Gender Bias in English: In Search of Fair Language

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    Prior to the 15th century, the usage in English was different. The word “man” was used to describe a human being of either sex. “Wif” was the word used for an adult female and “wer” decribed an adult male (Miller & Swift, 1976).

Abstract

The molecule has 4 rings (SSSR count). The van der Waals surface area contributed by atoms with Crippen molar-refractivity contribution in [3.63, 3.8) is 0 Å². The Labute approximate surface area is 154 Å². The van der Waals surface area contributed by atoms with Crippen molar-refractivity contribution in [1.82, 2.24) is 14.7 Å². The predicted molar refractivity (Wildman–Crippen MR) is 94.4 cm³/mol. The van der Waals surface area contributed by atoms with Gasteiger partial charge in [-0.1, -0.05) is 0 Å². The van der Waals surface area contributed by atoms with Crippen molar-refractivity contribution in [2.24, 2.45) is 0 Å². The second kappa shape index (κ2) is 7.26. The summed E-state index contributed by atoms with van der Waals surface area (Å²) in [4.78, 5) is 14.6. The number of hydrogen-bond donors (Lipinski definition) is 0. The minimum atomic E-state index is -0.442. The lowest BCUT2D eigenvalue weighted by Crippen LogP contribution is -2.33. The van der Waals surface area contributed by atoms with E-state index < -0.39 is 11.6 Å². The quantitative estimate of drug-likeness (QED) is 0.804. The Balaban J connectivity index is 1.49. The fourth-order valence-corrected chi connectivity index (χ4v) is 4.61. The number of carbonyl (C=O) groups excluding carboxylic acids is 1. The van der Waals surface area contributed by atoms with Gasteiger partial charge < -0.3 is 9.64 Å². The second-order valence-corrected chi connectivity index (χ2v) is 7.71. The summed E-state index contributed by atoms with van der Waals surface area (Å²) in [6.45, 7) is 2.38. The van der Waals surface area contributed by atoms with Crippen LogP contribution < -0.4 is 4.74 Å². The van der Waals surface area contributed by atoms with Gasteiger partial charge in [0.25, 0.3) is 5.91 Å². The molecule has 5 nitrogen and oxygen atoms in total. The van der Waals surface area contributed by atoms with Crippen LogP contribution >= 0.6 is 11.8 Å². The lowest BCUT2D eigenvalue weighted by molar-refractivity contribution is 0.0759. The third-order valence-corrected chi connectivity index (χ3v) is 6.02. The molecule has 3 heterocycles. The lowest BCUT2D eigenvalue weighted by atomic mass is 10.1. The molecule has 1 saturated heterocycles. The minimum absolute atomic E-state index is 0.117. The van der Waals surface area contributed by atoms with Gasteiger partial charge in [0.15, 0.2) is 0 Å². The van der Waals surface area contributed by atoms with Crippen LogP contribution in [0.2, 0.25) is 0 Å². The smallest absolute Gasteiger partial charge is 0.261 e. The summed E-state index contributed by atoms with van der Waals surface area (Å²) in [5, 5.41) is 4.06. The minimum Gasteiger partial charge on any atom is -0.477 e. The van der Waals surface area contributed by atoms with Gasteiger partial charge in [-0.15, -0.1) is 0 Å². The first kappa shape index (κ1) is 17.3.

Women's historical lack of prominence in Western culture has been the subject of much research and debate in recent years. One area of partiuclar concern has been language: the grammatical prescription of masculine words as generic to describe both men and women. In the service of equality between the sexes, it is crucial to demonstrate that “generic” masculine words are indeed interpreted as generic (equally inclusive of women and men) by language users. The research reported here manipulated gender neutrality of language descriptors to determine whether generic masculine nouns, pronouns, and possessive pronominal adjectives function more similarly to gender specific terms or neuter terms. The relative masculinity of responses to these terms was assessed within three different tasks (draw a picture, read an essay, and provide example names). In addition, the relative masculinity/femininity of 10 terms with various intended gender references was empirically assessed. Participants rated each of them using 14 adjectives taken from the Bern Sex Role Inventory. Results support and extend previous research by showing (1) that “generic” masculine nouns, pronouns, and adjectives function similarly to gender specific masculine terms and (2) that certain grammatically “neutral” terms are in fact rated as relatively masculine. This evidence demonstrates that the use of “generic” masculine and even other grammatically neutral terms in effect serves to exclude women from the English language. The resulting masculine bias in our language reflects and reinforces the pattern of male dominance in society.

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